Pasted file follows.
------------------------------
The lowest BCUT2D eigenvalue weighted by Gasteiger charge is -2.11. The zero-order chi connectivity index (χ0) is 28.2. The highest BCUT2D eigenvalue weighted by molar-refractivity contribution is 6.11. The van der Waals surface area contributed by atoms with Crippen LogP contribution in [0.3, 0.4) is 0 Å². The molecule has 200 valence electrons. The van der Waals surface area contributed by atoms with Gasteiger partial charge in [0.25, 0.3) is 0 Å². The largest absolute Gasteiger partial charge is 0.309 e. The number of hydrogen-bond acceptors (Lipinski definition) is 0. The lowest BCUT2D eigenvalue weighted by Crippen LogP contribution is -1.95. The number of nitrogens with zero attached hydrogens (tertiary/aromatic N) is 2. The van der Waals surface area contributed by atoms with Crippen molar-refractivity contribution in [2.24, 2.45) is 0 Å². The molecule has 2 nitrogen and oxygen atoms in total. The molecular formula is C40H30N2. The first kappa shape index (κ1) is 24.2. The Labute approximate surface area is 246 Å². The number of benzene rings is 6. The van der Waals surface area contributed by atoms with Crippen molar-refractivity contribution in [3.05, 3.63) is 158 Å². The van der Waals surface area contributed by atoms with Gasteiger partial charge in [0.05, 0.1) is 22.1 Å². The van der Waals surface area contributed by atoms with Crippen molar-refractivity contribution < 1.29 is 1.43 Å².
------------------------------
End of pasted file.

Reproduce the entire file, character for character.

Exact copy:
The lowest BCUT2D eigenvalue weighted by Gasteiger charge is -2.11. The zero-order chi connectivity index (χ0) is 28.2. The highest BCUT2D eigenvalue weighted by molar-refractivity contribution is 6.11. The van der Waals surface area contributed by atoms with Crippen LogP contribution in [0.3, 0.4) is 0 Å². The molecule has 200 valence electrons. The van der Waals surface area contributed by atoms with Gasteiger partial charge in [0.25, 0.3) is 0 Å². The largest absolute Gasteiger partial charge is 0.309 e. The number of hydrogen-bond acceptors (Lipinski definition) is 0. The lowest BCUT2D eigenvalue weighted by Crippen LogP contribution is -1.95. The number of nitrogens with zero attached hydrogens (tertiary/aromatic N) is 2. The van der Waals surface area contributed by atoms with Crippen molar-refractivity contribution in [2.24, 2.45) is 0 Å². The molecule has 2 nitrogen and oxygen atoms in total. The molecular formula is C40H30N2. The first kappa shape index (κ1) is 24.2. The Labute approximate surface area is 246 Å². The number of benzene rings is 6. The van der Waals surface area contributed by atoms with Crippen molar-refractivity contribution in [3.05, 3.63) is 158 Å². The van der Waals surface area contributed by atoms with Gasteiger partial charge in [0.05, 0.1) is 22.1 Å². The van der Waals surface area contributed by atoms with Crippen molar-refractivity contribution < 1.29 is 1.43 Å².